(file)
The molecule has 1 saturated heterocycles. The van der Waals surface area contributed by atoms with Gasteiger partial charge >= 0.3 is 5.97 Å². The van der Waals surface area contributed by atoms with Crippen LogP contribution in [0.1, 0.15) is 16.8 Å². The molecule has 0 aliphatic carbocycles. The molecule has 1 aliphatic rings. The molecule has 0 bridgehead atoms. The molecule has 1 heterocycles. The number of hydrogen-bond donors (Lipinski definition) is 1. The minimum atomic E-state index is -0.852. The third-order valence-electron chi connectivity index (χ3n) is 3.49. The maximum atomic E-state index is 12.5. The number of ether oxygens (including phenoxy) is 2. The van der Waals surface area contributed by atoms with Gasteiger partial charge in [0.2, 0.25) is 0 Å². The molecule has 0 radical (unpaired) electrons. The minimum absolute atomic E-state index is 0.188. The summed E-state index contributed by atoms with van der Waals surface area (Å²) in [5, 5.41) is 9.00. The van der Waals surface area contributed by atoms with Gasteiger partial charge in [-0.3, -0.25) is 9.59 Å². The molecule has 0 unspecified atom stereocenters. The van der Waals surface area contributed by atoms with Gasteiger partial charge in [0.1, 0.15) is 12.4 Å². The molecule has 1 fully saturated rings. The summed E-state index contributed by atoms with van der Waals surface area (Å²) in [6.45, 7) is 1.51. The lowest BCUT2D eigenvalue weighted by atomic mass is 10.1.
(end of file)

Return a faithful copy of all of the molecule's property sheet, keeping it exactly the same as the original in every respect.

The molecule has 1 saturated heterocycles. The van der Waals surface area contributed by atoms with Gasteiger partial charge >= 0.3 is 5.97 Å². The van der Waals surface area contributed by atoms with Crippen LogP contribution in [0.1, 0.15) is 16.8 Å². The molecule has 0 aliphatic carbocycles. The molecule has 1 aliphatic rings. The molecule has 0 bridgehead atoms. The molecule has 1 heterocycles. The number of hydrogen-bond donors (Lipinski definition) is 1. The minimum atomic E-state index is -0.852. The third-order valence-electron chi connectivity index (χ3n) is 3.49. The maximum atomic E-state index is 12.5. The number of ether oxygens (including phenoxy) is 2. The van der Waals surface area contributed by atoms with Gasteiger partial charge in [0.2, 0.25) is 0 Å². The molecule has 0 radical (unpaired) electrons. The minimum absolute atomic E-state index is 0.188. The summed E-state index contributed by atoms with van der Waals surface area (Å²) in [5, 5.41) is 9.00. The van der Waals surface area contributed by atoms with Gasteiger partial charge in [-0.3, -0.25) is 9.59 Å². The molecule has 0 unspecified atom stereocenters. The van der Waals surface area contributed by atoms with Gasteiger partial charge in [0.1, 0.15) is 12.4 Å². The molecule has 1 fully saturated rings. The summed E-state index contributed by atoms with van der Waals surface area (Å²) in [6.45, 7) is 1.51. The lowest BCUT2D eigenvalue weighted by atomic mass is 10.1.